Jonathan Simms, Padstow

We empathise with Klaus Schmidsdorf (Winner's Letters, last week) concerning his visit to the Black Boys Inn, Henley-on-Thames. My partner and I were politely informed the only thing they could do for vegetarians was put them out of their misery! We compromised on St Peter's fish with Provencal stew. Truly historic!
James Taylor, Berkshire

Do us all a favour, Paola. Quit documenting the shortcomings of second-rate hotel rooms (Winner's Letters, last week) and get down to a chore more suited to a Princess -kiss the portly frog and see if he turns into a handsome prince!
Oliver Chastney, Norwich

Well, you nearly fooled us! Your disguise was almost perfect. You blended in beautifully with the Villa Serbelloni staff in last week's photo. Until I noticed the scruffy shoes, wrinkled slacks, tie-less shirt and unkempt appearance. Then I recognised you. Come on, smarten up, stand straight, shoulders back!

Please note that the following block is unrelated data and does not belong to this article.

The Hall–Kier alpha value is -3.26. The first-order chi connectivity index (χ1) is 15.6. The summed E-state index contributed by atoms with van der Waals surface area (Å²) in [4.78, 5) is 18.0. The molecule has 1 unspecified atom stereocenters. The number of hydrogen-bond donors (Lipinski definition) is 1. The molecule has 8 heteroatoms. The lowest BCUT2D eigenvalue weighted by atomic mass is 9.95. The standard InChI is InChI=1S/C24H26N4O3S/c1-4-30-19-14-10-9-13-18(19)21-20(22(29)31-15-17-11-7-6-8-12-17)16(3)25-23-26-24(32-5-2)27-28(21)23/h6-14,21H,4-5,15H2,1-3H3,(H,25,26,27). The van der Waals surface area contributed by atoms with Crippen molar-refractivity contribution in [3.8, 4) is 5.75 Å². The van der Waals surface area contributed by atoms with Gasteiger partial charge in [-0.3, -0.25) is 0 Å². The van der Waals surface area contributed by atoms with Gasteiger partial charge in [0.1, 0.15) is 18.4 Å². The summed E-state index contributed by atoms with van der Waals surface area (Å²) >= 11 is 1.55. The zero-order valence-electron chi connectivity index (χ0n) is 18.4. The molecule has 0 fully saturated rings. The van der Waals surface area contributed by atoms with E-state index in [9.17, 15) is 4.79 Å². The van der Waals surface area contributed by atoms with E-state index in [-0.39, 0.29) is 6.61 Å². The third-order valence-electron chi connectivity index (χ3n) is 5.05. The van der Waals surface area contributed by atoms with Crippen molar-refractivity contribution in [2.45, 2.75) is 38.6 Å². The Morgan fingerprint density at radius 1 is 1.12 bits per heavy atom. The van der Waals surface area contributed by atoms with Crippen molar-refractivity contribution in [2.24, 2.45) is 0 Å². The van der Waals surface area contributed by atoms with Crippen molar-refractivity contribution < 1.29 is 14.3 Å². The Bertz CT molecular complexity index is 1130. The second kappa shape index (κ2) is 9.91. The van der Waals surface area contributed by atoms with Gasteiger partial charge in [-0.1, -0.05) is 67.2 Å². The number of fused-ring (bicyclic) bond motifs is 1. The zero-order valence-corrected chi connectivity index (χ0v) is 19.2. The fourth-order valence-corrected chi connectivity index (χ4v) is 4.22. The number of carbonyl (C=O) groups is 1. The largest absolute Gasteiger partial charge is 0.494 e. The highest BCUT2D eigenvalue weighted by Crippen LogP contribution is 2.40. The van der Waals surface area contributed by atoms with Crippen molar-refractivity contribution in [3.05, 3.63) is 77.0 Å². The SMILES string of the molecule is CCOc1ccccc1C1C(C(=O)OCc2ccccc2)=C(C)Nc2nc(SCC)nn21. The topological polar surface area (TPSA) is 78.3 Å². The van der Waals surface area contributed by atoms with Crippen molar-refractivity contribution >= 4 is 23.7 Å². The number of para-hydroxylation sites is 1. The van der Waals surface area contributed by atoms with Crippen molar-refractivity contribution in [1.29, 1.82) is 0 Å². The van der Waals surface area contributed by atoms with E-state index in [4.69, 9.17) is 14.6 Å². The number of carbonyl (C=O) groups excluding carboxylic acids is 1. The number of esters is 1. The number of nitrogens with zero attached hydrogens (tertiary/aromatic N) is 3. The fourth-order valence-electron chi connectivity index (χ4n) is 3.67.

Alan M Rind, London

Mr Winner seems impressed that the restaurant manager of Villa Serbelloni was present at breakfast "checking that the scrambled eggs in the tureen are fresh". There's no need to check. If scrambled eggs are in a tureen they are not fresh. They're normally in a tureen because the hotel can't be bothered to cook them to order.
Andrew Ledingham, Dorset

Having watched the television programme Great British Menu I was very impressed with the chef at Benares in Berkeley Square, London. So we visited his establishment. The service was slow and the staff surly. The food was average and overpriced. Avoid it, Michael.
Alan Williams, Harrow

Send letters to Winner's Dinners, The Sunday Times, 1 Pennington Street, London E98 1ST or e-mail michael.winner@sunday-times.co.uk